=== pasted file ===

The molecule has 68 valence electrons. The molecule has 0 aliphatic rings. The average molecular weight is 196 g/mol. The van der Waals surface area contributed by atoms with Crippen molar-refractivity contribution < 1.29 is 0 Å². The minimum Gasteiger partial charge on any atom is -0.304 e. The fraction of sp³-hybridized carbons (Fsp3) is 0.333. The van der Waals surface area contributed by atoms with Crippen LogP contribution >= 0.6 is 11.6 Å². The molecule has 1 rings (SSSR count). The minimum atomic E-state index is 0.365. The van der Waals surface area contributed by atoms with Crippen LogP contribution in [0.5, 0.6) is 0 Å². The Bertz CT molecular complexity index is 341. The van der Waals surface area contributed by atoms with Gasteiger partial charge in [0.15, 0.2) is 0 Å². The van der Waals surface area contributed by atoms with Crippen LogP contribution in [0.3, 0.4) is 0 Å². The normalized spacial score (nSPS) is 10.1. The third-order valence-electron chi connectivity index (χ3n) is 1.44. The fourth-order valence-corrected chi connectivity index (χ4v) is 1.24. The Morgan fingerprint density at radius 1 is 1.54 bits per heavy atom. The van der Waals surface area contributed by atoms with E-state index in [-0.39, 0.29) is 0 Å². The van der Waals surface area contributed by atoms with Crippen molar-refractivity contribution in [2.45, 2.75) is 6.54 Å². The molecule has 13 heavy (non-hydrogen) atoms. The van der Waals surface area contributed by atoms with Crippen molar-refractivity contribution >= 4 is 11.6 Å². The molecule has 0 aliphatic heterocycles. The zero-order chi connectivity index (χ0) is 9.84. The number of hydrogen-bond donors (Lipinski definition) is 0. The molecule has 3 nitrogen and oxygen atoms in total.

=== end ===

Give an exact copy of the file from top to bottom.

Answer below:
The molecule has 68 valence electrons. The molecule has 0 aliphatic rings. The average molecular weight is 196 g/mol. The van der Waals surface area contributed by atoms with Crippen molar-refractivity contribution < 1.29 is 0 Å². The minimum Gasteiger partial charge on any atom is -0.304 e. The fraction of sp³-hybridized carbons (Fsp3) is 0.333. The van der Waals surface area contributed by atoms with Crippen LogP contribution >= 0.6 is 11.6 Å². The molecule has 1 rings (SSSR count). The minimum atomic E-state index is 0.365. The van der Waals surface area contributed by atoms with Crippen LogP contribution in [0.5, 0.6) is 0 Å². The Bertz CT molecular complexity index is 341. The van der Waals surface area contributed by atoms with Gasteiger partial charge in [0.15, 0.2) is 0 Å². The van der Waals surface area contributed by atoms with Crippen LogP contribution in [0.3, 0.4) is 0 Å². The normalized spacial score (nSPS) is 10.1. The third-order valence-electron chi connectivity index (χ3n) is 1.44. The fourth-order valence-corrected chi connectivity index (χ4v) is 1.24. The Morgan fingerprint density at radius 1 is 1.54 bits per heavy atom. The van der Waals surface area contributed by atoms with E-state index in [-0.39, 0.29) is 0 Å². The van der Waals surface area contributed by atoms with Crippen molar-refractivity contribution in [2.45, 2.75) is 6.54 Å². The molecule has 13 heavy (non-hydrogen) atoms. The van der Waals surface area contributed by atoms with Crippen molar-refractivity contribution >= 4 is 11.6 Å². The molecule has 0 aliphatic heterocycles. The zero-order chi connectivity index (χ0) is 9.84. The number of hydrogen-bond donors (Lipinski definition) is 0. The molecule has 3 nitrogen and oxygen atoms in total.